What of the soldiers who simply ‘obeyed orders?’ Could we sometimes be like them, when we collude with evil by not intentionally standing against it , when we look on as child sex traffickers, exploiters of street children or dictators who use hunger as a political weapon and thereby allow the innocent to suffer – surely these are situations to which the church, both with a big and a small ‘C’ must loudly proclaim ‘No’ to the world.

In rapid and dramatic contrast to ‘the glory all around’ of Christmas, Jesus takes his place where so many of his children live and there should the church, his body, always be. Though death attends his birth, his own death will declare that death is never the answer in spite of every Herod’s belief. His presence amidst life’s direst need and his triumph over life’s adversary are the birth of hope for his followers in all times, places and circumstances.

This is where the story of love incarnate leads. For the Holy innocents their deaths are part of the sacrifice of Christ for the whole human race. Therefore, all can be hopeful who die innocently – innocent victims of war, terror, natural disaster, cruelty, accident, abuse, oppression – these are not wasted lives!

Christ’s story mirrors their stories – he suffered innocently, died prematurely, but took on and defeated death itself and so holds the keys to life. The face of Jesus, shines out from the crib and shows us not only the glory of God, but is a vision of hope and love for us today.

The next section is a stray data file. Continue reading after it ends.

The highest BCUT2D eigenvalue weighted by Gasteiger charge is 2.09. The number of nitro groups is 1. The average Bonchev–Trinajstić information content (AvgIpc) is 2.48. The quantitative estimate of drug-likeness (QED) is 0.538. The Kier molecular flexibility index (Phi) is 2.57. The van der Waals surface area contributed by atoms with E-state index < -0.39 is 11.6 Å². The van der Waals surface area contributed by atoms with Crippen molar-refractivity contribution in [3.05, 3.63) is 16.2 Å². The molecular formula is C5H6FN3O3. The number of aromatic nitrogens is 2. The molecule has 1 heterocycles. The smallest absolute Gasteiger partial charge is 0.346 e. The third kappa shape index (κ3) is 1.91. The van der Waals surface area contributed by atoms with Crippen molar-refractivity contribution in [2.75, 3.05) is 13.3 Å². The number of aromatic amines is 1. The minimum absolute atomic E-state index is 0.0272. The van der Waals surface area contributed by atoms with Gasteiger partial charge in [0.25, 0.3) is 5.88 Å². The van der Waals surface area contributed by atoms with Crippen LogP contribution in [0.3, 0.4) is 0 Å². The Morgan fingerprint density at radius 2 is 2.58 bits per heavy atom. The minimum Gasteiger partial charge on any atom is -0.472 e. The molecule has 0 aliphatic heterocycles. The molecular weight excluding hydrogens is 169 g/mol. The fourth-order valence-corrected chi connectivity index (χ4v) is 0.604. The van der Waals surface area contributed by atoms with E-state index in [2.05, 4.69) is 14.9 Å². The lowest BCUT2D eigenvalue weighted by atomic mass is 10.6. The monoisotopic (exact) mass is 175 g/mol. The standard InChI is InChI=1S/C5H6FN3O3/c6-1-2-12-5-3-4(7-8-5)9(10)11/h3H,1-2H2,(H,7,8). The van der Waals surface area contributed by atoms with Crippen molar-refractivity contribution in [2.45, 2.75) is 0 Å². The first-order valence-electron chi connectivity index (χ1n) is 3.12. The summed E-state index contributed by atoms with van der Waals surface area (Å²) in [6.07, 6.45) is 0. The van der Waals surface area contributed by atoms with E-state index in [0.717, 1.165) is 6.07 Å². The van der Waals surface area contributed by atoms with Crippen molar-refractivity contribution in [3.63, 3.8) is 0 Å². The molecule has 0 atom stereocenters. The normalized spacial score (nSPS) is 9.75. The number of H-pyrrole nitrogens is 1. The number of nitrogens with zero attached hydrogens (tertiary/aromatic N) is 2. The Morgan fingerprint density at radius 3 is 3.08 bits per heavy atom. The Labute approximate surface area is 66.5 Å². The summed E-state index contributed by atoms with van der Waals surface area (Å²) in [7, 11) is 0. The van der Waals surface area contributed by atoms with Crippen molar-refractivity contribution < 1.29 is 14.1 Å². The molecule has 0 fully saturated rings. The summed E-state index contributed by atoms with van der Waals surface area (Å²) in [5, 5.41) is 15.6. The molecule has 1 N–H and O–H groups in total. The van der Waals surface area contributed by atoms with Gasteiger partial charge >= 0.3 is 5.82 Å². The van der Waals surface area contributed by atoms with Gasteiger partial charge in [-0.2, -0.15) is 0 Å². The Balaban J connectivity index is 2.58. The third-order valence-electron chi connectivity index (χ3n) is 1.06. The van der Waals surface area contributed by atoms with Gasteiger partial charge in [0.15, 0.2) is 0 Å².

The Triumph of the Innocents by William Holman Hunt

The Triumph of the Innocents by William Holman Hunt

He Sang A Love Song To The Earth

Advent Wreath blog

The watching and waiting are nearly over

As Advent draws to a close and the Advent calendar chocolates are nearly all eaten, we approach the climax to our Christmastide celebrations. We’ve watched and we’ve waited… for what?

  • We’ve watched as greed and consumerism cheapens the meaning of a gift.
  • We’ve waited to hear the Good News amongst the stories of abuse and exploitation.
  • We’ve watched as helpless innocents are slaughtered by false religion.
  • We’ve waited to hear the angels sing above the cacophony of self-interest.
An almost emptly Advent calendar

An almost emptly Advent calendar

These are certainly not the things we still watch and wait for; they’re the result of ignoring the very thing that was revealed so many years in a message of love and hope for the whole world. For somewhere out there in the darkness, a child was assuredly being born to a surrogate mother; his paternity in question; his homelife unsecure and his future seemingly uncertain; and yet his message was simple… love God; love yourself; love each other. Only then will we truly be able to celebrate Christmas for what it really is.

 He Sang A Love Song To The Earth

He sang a love song to the earth,
and the seraphim in joyous trembling
heard words so sweet and clear;
as in radiant host they swept the skies
to bring good news to a waiting world
that lay so dark and drear.